Sports are clear.   In sport, we see who beats who.

But, sometimes trash talk … is just talk.

Super Bowl 2014:
Seattle Seahawks 43, Denver Broncos 8.

Got it.

Doesn’t matter what got said before the Big Game.

In Sochi, Natalie Geisenberger (Germany) won gold in women’s luge with the largest margin in any luge event at the Olympic Winter bigstock-Toboggan-in-Sigulda-Latvia-W-25966448Games since 1964 – a full 1.139 seconds ahead of silver medalist, Erin Hamlin of the United States.

Got it.   No trash talk necessary.   Ms. Geisenberger’s trash talk is just her lip-synching the German National Anthem while standing on the gold medal podium.

Sports are clear.

But often … life is clear too.bigstock-scoreboard-football-15279458

Despite the trash talk disabled people might do on social networking sites … life’s scoreboard reveals the disability.  

When a disabled person cannot work because of his impairments – impairments that are documented in medical records – life’s scoreboard will reveal he has been fired from jobs, lost his home, is living in relatives’ basement, or under bridges, he is hungry, and broke and depleted ….   It doesn’t matter what he says.   It doesn’t matter what he posts.  

The legal definition of “disability” doesn’t require that disabled claimants publicly own the disability.   They do not have to be branded with a scarlet letter D  for all to see.   They do not have to go forth, hat in hand.

In fact, a disabled person can be legitimately and legally disabled – all while throwing up a lot of subterfuge to those around him to make sure that they think … he’s not disabled.

Because sometimes trash talk … is just talk.

President of the Association of Administrative Law Judges Makes Argument to Abolish Administrative Law Judge Corps in Favor of Federal Courts

D. Randall Frye, President of the Association of Administrative Law bigstock-Stock-illustration-of-tool-bel-52168489Judges, penned an opinion piece published in The New York Times entitled Fixing Disability Courts.   In it, Judge Frye makes his case for changing the adjudicatory process for Social Security disability hearings from a non-adversarial process to an adversarial one, so that, as he puts it, “the courtrooms look more like those in Law and Order and The Good Wife,” and so that “each side” has an advocate.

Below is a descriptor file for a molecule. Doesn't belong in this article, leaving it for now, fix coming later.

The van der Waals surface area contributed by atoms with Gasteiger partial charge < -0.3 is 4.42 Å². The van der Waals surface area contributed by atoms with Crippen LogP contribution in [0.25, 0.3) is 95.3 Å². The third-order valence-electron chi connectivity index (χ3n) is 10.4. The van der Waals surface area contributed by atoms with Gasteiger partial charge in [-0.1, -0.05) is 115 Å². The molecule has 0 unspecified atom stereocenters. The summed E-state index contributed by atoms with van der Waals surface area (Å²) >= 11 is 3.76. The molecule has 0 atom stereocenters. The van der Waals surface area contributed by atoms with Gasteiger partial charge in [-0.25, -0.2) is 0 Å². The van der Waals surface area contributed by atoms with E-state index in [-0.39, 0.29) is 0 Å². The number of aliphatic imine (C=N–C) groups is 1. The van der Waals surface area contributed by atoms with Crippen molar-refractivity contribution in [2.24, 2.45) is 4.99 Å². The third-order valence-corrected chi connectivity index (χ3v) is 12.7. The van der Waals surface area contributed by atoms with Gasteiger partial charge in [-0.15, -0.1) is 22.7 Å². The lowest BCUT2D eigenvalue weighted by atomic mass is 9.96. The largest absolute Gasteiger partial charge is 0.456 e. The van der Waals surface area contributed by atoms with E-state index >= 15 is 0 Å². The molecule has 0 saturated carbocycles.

Judge Frye also covered other ground:  he expressed discontent that judges are constrained from reviewing claimants’ created online presence on social networking sites such as Facebook and Twitter.   He asserted that judges should be able to submit claimants to psychological testing designed to ferret out malingering.  And, Judge Frye admonished President Obama to replace acting Commissioner, Carolyn W. Colvin with a “permanent leader with recognized professional experience in the field of social insurance.”

In support of the idea that disability hearings should be adversarial, Judge Frye wrote, “[in hearings] taxpayers have no advocate on their behalf to ask questions, challenge medical evidence or review the 500 – 700 pages of materials that make up a typical case file.”

Au contraire, mon frère!   These tasks are under the purview of the Administrative Law Judges themselves!   These, in fact, are essential functions of the Administrative Law Judges’ job.

I would encourage informed taxpayers to know that Administrative Law Judges:

  1. are able to ask questions,
  2. can challenge medical evidence, and indeed,
  3. must review the case files assigned to them – no matter the number of pages.

These are essential functions of their jobs.  Most Administrative Law Judges do them.   And do them well.

Moreover, Social Security and its Administrative Law Judges are:

  1. permitted to request medical evidence,
  2. permitted to contact claimants’ physicians for more information or for clarification,
  3. permitted even to send claimants to consultative physicians of its own choosing – at will – to assess claimants.  (Failure to attend such an appointment can be grounds for denial.)

Administrative Law Judges are hardly constrained or knee-capped in any way to perform the duties of their jobs.

bigstock-man-plays-chess-against-himsel-50875502In fairness to Judge Frye, he seems to be at expressing frustration at the tensions that exist in performing the competing tasks required of Administrative Law Judges.  It is said that Administrative Law Judges in non-adversarial proceedings wear two hats:  they are advocates and decision-makers.  Perhaps it is a bit like playing chess with yourself?

But, many jobs require tasks that seem diametrically opposed.  For example, parents nurture and discipline.   Pizza delivery drivers need to be fast, and yet drive safely.   I would grant that it is challenging to figure out where the contours of one task ends and the other begins – but it is doable.   And, what’s more, it’s what is required.   For highly skilled and well-remunerated Administrative Law Judges, we should expect they can manage these dichotomies.   Most Administrative Law Judges can, and most do.

While it is reasonable to argue that it is a challenge to carry out competing tasks simultaneously, it is not reasonable to argue that being a decision-maker in a tribunal is a disadvantage.

Indeed, to be the decision-maker … is to hold the trump card.  It is not a bigstock-Royal-Flush-1234650disadvantage.   Ever.

I know a mother of three who wears a t-shirt that says, “because I’m the mom, that’s why.”   If I were an Administrative Law Judge, I might embellish my robe with, “because I’m the judge, that’s why” just for fun!